Bill Grier

Audio interview here – please listen to Bill’s historical background story.

 Bill details the historical background:

  • On the confluence of bar codes, digital printing, fiber development, environmental awareness, the DAMA Project,overseas manufacturing, custom body scanning and the Internet, which presented this unique opportunity for change.
  • Zero Inventory Production (ZIP).
  • Technology Advantages. incorporated into AM4U digital printing.
  • Critical Mass Manufacturing (CMM).
  • Purchase activated Manufacturing.

Dr. Peter Kilduff

The companies initially came together with Cal Poly Pomona’s Apparel Merchandising and Management department to work on the project, hoping to find a solution to waste and overproduction in the apparel industry.

The video clip below represents the initial demonstration of the AM4U solution. AM4U’s mentor Dr Peter Kilduff, chair of Cal Poly’s Apparel Merchandising and Management department (AMM) explains one of the major problems plaguing American manufacturing. He introduces how AM4U technology has the capacity to change the apparel industry from supply and demand to demand and supply.

Critical Mass Manufacturing: Cost Effective Demand to Supply Green Technology

When I spoke to Bill Grier about this green cost-effective demand and supply technology he spoke passionately of his dream to bring the industrial base in textiles back to the U.S. by doing demand manufacturing.” Bill went on to say that “The Internet is not about price it’s about choice. Our purpose is to make the technology or products available to people who need them on a wider scale.  The AM4U concept represents a huge shift for the apparel industry. It’s switching supply and demand to demand and supply.”

CMM has developed the Active Tunnel Coloration (ATC) process (patent pending) that replaces huge water-based dye houses. No water or hazardous chemicals are used.This represents a green technology with no use of chemicals.

Bill states:

–  that the colors produced by his method are so permanent that you could pour bleach on it and the colors will never change. Cleaning agents or bleach cannot affect the coloration of the fabric, resulting in the most durable colored fabrics available. Since water is eliminated in the AM4U color application process, production is simplified.

This technology allows color changes on the fly, any colors and different colors for each garment, that includes all over prints and graphics. This process will eliminate finished goods inventory and the related carrying costs will increase retained gross profits by up to 100%.

CMM’s technology is devised around a single principle: The fiber itself contains enough energy to conduct colorization from the energy stored in the fiber, rather than requiring external chemicals to create color.

What we found is that there was energy stored in the fiber when it was formed that we could trigger to move dye into the fiber.

Most fabric coloring requires mass production through multiple processes and factories, which often results in excess fabric from over-estimating production. This technology enables dying, printing and labeling only the amount of fabric needed, all on one machine in a single pass  and on a much quicker schedule, instead of a designer having to place an order overseas to separate dye houses and printing manufacturers.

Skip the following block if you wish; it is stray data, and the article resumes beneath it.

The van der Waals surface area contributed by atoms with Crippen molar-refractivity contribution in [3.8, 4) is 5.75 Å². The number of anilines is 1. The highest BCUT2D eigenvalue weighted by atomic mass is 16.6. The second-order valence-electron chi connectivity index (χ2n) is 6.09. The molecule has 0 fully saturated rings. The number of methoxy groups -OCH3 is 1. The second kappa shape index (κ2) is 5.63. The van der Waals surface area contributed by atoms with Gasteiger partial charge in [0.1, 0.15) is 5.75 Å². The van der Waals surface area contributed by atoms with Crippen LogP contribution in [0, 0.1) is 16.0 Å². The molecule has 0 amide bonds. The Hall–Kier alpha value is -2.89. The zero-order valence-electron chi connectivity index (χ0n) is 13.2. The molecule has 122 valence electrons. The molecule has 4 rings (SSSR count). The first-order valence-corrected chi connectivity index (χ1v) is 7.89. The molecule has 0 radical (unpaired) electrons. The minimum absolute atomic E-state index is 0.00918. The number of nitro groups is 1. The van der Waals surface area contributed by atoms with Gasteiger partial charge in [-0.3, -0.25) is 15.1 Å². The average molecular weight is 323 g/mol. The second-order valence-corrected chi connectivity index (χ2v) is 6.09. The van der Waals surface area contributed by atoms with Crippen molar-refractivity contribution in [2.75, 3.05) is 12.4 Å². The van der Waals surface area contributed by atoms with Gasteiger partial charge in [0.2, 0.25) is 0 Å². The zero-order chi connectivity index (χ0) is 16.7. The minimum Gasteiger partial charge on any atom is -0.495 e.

Grier’s technology is devised around a single principle: The fiber itself contains enough energy to conduct colorization from the energy stored in the fiber, rather than requiring external chemicals to create color, Grier explained.

“What we found is that there was energy stored in the fiber when it was man-made that we could release at certain frequencies,” Grier said.

Currently, his research has been limited to man-made polymers, such as nylon and polyester.

Beyond the environmental benefits of conserving water, the new technology also helps conserve resources by enabling users to use demand manufacturing, which negates the need for over-production, Grier says.

Most fabric dyeing requires mass production through multiple factories, which often results in excess fabric from over-estimating production, Grier explained. His technology enables him to dye, print and imprint only the amount of fabric needed, all on one machine and on a much quicker schedule, instead of a designer having to place an order overseas to separate dye houses and printing manufacturers, Grier said.

“We’re trying to tie the manufacturing speed directly to consumer takeaway speed. That way, there’s no extra production. We can produce a one-off for the Internet for the same price as mass production,” he said.

Grier said this technology could help bring the textile industry back to the United States instead of relying on large-scale mass printing and production overseas.

“Four out of every five blouses produced overseas is not sold at retail price. That means we’ve produced four blouses more than we need for the marketplace, and the water use is somewhere around 100 to 150 gallons of water per blouse, so if we don’t produce four of them because the technology is closer to the consumer, we’ve saved water and pollution,”  He explained. “Water is becoming a precious commodity, especially in California, and without waterless technology we lose the ability to control our own destiny on the products we produce in California.”